A key scene within Isabella’s Calico Groom (Calico Ball: Timeless Western Collection) is on Independence Day in Evanston, Wyoming Territory (a week shy of Wyoming’s acceptance into the Union as the 44th State). In keeping with the historical favorites when celebrating July 4th, the characters took note of the races–on foot, on bicycles, and in wheelbarrows. Victorian Americans enjoyed a wide range of contests with appealing prizes (cash, clothing, shoes, jewelry, etc.). Would you rather compete in a bicycle race, or in chasing a greased pig?
Victorian America enjoyed shooting contests in a wide range of settings–from professional marksman organizations to small town celebrations. Come see vintage newspaper articles about events that pitted man against man and measured skills of accuracy.
My book review of Jody Hedlund’s title With You Always, Book 1 in her highly rated Orphan Train Series. This blog article includes connections to historically accurate events and elements used by Hedlund as a backdrop to this powerful Christian Historical Novel (Romance). 4.5 stars!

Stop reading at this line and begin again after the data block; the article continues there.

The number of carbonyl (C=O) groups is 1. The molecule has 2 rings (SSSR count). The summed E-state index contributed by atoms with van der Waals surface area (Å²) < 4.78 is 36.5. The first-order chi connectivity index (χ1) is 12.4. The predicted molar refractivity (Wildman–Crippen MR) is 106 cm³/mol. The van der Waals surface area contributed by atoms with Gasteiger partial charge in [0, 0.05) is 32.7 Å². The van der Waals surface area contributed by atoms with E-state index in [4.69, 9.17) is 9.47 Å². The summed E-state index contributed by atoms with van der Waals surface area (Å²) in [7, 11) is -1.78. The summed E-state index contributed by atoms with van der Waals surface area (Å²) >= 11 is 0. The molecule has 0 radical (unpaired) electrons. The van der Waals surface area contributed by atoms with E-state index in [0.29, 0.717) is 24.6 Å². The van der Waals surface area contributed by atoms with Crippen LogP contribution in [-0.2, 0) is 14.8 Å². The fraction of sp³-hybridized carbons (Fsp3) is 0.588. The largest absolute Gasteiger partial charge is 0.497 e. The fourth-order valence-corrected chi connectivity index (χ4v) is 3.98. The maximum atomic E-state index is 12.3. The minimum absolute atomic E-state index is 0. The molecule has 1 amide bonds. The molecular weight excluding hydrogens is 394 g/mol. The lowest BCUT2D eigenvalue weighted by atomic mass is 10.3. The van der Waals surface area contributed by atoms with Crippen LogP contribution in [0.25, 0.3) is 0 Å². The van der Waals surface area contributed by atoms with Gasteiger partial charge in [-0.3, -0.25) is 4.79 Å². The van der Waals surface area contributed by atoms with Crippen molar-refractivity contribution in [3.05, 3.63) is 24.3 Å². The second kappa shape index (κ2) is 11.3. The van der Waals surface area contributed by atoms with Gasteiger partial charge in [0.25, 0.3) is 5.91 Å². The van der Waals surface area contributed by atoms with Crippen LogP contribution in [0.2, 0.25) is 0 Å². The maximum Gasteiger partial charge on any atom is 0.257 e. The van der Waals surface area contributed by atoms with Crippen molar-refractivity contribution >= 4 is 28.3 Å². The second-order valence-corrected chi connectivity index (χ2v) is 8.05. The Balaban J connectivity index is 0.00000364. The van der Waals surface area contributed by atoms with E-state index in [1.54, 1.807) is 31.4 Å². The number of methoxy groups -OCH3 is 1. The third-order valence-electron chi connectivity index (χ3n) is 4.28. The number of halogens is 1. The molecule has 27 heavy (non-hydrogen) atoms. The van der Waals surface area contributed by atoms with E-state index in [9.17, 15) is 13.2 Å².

In the 19th century American West, Gingham was more than checked fabric made of cotton–it was also striped. Any woven cotton cloth made of pre-dyed alternating threads (plaid, striped, or checked) was called gingham. Why would pioneers (or frontiersman, or Old West women) select gingham? What made this fabric practical? Why would we name an anthology with Gingham in the title?
Victorian Americans celebrated Independence Day much like we do today…with some notable differences. Many historic occasions coincided with Independence Day (intentionally, I imagine), and patriotism swelled from small western towns to historic cities like Philadelphia. This review of Victorian-era Fourths of July may spark your patriotism while it enlightens your view of America’s past.